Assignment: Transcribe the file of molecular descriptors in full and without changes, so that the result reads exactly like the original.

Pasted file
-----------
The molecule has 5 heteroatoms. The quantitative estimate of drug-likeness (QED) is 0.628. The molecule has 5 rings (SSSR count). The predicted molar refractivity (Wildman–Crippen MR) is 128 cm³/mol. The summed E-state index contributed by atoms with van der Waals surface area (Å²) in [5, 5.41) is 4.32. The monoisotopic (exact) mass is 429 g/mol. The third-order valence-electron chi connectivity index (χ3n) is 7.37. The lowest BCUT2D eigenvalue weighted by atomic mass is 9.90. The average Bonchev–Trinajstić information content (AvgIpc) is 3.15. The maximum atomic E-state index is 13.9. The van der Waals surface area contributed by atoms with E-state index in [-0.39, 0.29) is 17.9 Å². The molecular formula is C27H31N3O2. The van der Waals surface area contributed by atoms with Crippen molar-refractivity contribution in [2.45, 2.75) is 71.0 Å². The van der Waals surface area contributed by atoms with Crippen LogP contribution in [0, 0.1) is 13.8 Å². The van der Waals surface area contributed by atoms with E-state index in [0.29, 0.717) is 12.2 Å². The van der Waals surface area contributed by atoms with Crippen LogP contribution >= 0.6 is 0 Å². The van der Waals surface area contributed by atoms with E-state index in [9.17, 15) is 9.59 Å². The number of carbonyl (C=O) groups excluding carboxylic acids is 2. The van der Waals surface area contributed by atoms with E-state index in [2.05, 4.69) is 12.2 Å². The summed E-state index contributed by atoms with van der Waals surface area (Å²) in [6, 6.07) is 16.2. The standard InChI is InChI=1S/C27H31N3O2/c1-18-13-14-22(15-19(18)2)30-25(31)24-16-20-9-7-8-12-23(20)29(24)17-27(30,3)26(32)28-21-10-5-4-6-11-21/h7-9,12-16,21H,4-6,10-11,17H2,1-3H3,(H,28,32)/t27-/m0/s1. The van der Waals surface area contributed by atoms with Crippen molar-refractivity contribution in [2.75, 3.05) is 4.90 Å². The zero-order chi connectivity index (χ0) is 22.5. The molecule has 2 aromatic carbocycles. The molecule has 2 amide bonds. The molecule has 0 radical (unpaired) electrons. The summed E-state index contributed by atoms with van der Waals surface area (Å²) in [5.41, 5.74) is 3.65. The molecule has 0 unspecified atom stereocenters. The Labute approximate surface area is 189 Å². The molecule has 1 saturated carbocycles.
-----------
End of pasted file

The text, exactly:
The molecule has 5 heteroatoms. The quantitative estimate of drug-likeness (QED) is 0.628. The molecule has 5 rings (SSSR count). The predicted molar refractivity (Wildman–Crippen MR) is 128 cm³/mol. The summed E-state index contributed by atoms with van der Waals surface area (Å²) in [5, 5.41) is 4.32. The monoisotopic (exact) mass is 429 g/mol. The third-order valence-electron chi connectivity index (χ3n) is 7.37. The lowest BCUT2D eigenvalue weighted by atomic mass is 9.90. The average Bonchev–Trinajstić information content (AvgIpc) is 3.15. The maximum atomic E-state index is 13.9. The van der Waals surface area contributed by atoms with E-state index in [-0.39, 0.29) is 17.9 Å². The molecular formula is C27H31N3O2. The van der Waals surface area contributed by atoms with Crippen molar-refractivity contribution in [2.45, 2.75) is 71.0 Å². The van der Waals surface area contributed by atoms with Crippen LogP contribution in [0, 0.1) is 13.8 Å². The van der Waals surface area contributed by atoms with E-state index in [0.29, 0.717) is 12.2 Å². The van der Waals surface area contributed by atoms with Crippen LogP contribution >= 0.6 is 0 Å². The van der Waals surface area contributed by atoms with E-state index in [9.17, 15) is 9.59 Å². The number of carbonyl (C=O) groups excluding carboxylic acids is 2. The van der Waals surface area contributed by atoms with E-state index in [2.05, 4.69) is 12.2 Å². The summed E-state index contributed by atoms with van der Waals surface area (Å²) in [6, 6.07) is 16.2. The standard InChI is InChI=1S/C27H31N3O2/c1-18-13-14-22(15-19(18)2)30-25(31)24-16-20-9-7-8-12-23(20)29(24)17-27(30,3)26(32)28-21-10-5-4-6-11-21/h7-9,12-16,21H,4-6,10-11,17H2,1-3H3,(H,28,32)/t27-/m0/s1. The van der Waals surface area contributed by atoms with Crippen molar-refractivity contribution in [2.75, 3.05) is 4.90 Å². The zero-order chi connectivity index (χ0) is 22.5. The molecule has 2 aromatic carbocycles. The molecule has 2 amide bonds. The molecule has 0 radical (unpaired) electrons. The summed E-state index contributed by atoms with van der Waals surface area (Å²) in [5.41, 5.74) is 3.65. The molecule has 0 unspecified atom stereocenters. The Labute approximate surface area is 189 Å². The molecule has 1 saturated carbocycles.